LATROBE, Pa. (AP) — Pittsburgh Steelers tight end Vance McDonald noticed a positive change in the organization following last year’s turbulent season.
McDonald also noticed a difference in quarterback Ben Roethlisberger and the chemistry surrounding the team as a whole after the Steelers missed the playoffs for the first time since 2013. Both changes have him excited for 2019.
“I think it’s just an open dialogue and communication, not necessarily with (Roethlisberger), but with all guys,” McDonald said. “It’s not even worth waking up and going through the day mad or angry about a situation or about guys, so you put all of that into open air and let it go. It’s impossible to explain, but it feels very open, free and fun.”
Two-time All-Pro running back Le’Veon Bell declined to sign his $14.5 million franchise tender last year and opted to sit out his final season with the Steelers.
Wide receiver Antonio Brown, a four-time All-Pro, was benched by coach Mike Tomlin before a must-win Week 17 home game against Cincinnati. Then he spent the first two months of the offseason doing what he could to force his way out of town before he was ultimately traded to Oakland.
McDonald said he never considered Brown a distraction to the team.
“No one is perfect,” McDonald said. “He’s such a dynamic player, and the way he handles his business is one that’s very out front and in the open. I’m not going to judge or frown upon that. I loved the guy while I played with him and I think he’s the best receiver that I’ve ever seen.”
McDonald did, however, reference team unity as a whole.
“I never wish that anyone who walks through the doors and puts on a Steeler jersey is going to say that they’re more important than the man beside them, or they’re more important than the team,” McDonald said. “That’s not the mentality that we need, and when you get too much of that, things start to crumble. I’m not saying (Brown) had that, but it’s something we absolutely have to stay away from.”
McDonald feels confident that Roethlisberger will have another strong season after the two-time Super Bowl winner led the NFL in passing and broke the franchise record with 34 touchdowns.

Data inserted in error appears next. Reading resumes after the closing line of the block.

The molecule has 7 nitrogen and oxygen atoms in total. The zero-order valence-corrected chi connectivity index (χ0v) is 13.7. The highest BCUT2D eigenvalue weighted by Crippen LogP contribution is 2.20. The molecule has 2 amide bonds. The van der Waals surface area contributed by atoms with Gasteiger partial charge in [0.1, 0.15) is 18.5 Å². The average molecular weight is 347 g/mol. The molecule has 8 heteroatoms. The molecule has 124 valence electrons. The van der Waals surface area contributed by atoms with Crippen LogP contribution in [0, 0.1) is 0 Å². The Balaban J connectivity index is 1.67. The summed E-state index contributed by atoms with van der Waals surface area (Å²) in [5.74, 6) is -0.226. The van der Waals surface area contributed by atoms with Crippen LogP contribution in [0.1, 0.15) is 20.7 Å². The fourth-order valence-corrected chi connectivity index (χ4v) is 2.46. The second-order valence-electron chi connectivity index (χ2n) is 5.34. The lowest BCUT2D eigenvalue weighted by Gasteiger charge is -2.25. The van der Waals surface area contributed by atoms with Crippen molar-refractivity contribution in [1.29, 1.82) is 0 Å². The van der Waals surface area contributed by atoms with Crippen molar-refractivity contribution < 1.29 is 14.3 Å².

“He’s the best there is,” McDonald said. “I believe it when he says that he’s going to be the best he’s ever been this year. This is only the second camp that I’ve been to with him and just his whole approach and demeanor is completely different this year. I think he’s ready and willing to do everything that it takes to win another championship.”
McDonald played in 15 games, making 14 starts last season. He established career highs with 50 catches for 610 yards, while also tying a personal best with four touchdowns.
McDonald wants to build on that this season.
“At the end of the day, I want to do whatever it takes to win,” McDonald said. “If it ends up coming my way, I’m absolutely going to accept that. If the ball finds me more this year, I’ll gladly take it.”
McDonald, a second-round pick in 2013, spent his first four seasons in San Francisco. The Steelers acquired the 29-year-old in a trade two weeks before the start of the 2017 regular season, and he has developed into the leader of a tight end room filled with younger talent.
McDonald looks to step into more of a leadership role on the offense this season. He also wants to help fill the void following the offseason departures of Brown and Bell.
“You never want to enter in a position where you think you arrived or hit a ceiling,” McDonald said. “There’s always room for improvement and training camp is a great place to dive deeper into that, not only for relationships, but also your game.”